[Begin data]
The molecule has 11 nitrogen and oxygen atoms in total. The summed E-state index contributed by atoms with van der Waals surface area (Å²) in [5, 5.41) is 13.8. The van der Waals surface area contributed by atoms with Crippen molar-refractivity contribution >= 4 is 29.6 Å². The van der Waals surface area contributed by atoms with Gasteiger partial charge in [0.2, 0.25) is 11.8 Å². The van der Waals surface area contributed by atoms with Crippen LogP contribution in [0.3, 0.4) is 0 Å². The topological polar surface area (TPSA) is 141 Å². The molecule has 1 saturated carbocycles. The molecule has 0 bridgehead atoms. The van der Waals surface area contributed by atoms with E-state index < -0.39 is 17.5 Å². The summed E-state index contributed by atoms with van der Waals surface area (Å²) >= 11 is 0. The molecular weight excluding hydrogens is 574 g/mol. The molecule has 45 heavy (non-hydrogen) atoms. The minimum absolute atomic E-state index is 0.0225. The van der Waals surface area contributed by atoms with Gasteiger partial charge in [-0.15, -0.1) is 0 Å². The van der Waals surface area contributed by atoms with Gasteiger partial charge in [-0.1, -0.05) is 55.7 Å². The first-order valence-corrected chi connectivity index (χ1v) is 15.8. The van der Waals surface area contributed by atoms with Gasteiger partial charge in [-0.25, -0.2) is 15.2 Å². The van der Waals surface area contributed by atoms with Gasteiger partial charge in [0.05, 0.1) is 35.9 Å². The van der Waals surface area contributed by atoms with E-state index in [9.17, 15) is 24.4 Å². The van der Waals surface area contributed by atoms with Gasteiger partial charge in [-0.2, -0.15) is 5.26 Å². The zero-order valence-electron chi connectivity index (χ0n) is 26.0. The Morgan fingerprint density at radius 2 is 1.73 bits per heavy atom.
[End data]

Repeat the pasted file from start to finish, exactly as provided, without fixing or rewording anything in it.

The molecule has 11 nitrogen and oxygen atoms in total. The summed E-state index contributed by atoms with van der Waals surface area (Å²) in [5, 5.41) is 13.8. The van der Waals surface area contributed by atoms with Crippen molar-refractivity contribution >= 4 is 29.6 Å². The van der Waals surface area contributed by atoms with Gasteiger partial charge in [0.2, 0.25) is 11.8 Å². The van der Waals surface area contributed by atoms with Crippen LogP contribution in [0.3, 0.4) is 0 Å². The topological polar surface area (TPSA) is 141 Å². The molecule has 1 saturated carbocycles. The molecule has 0 bridgehead atoms. The van der Waals surface area contributed by atoms with E-state index < -0.39 is 17.5 Å². The summed E-state index contributed by atoms with van der Waals surface area (Å²) >= 11 is 0. The molecular weight excluding hydrogens is 574 g/mol. The molecule has 45 heavy (non-hydrogen) atoms. The minimum absolute atomic E-state index is 0.0225. The van der Waals surface area contributed by atoms with Gasteiger partial charge in [-0.15, -0.1) is 0 Å². The van der Waals surface area contributed by atoms with Gasteiger partial charge in [-0.1, -0.05) is 55.7 Å². The first-order valence-corrected chi connectivity index (χ1v) is 15.8. The van der Waals surface area contributed by atoms with Gasteiger partial charge in [-0.25, -0.2) is 15.2 Å². The van der Waals surface area contributed by atoms with Gasteiger partial charge in [0.05, 0.1) is 35.9 Å². The van der Waals surface area contributed by atoms with E-state index in [9.17, 15) is 24.4 Å². The van der Waals surface area contributed by atoms with Gasteiger partial charge in [-0.2, -0.15) is 5.26 Å². The zero-order valence-electron chi connectivity index (χ0n) is 26.0. The Morgan fingerprint density at radius 2 is 1.73 bits per heavy atom.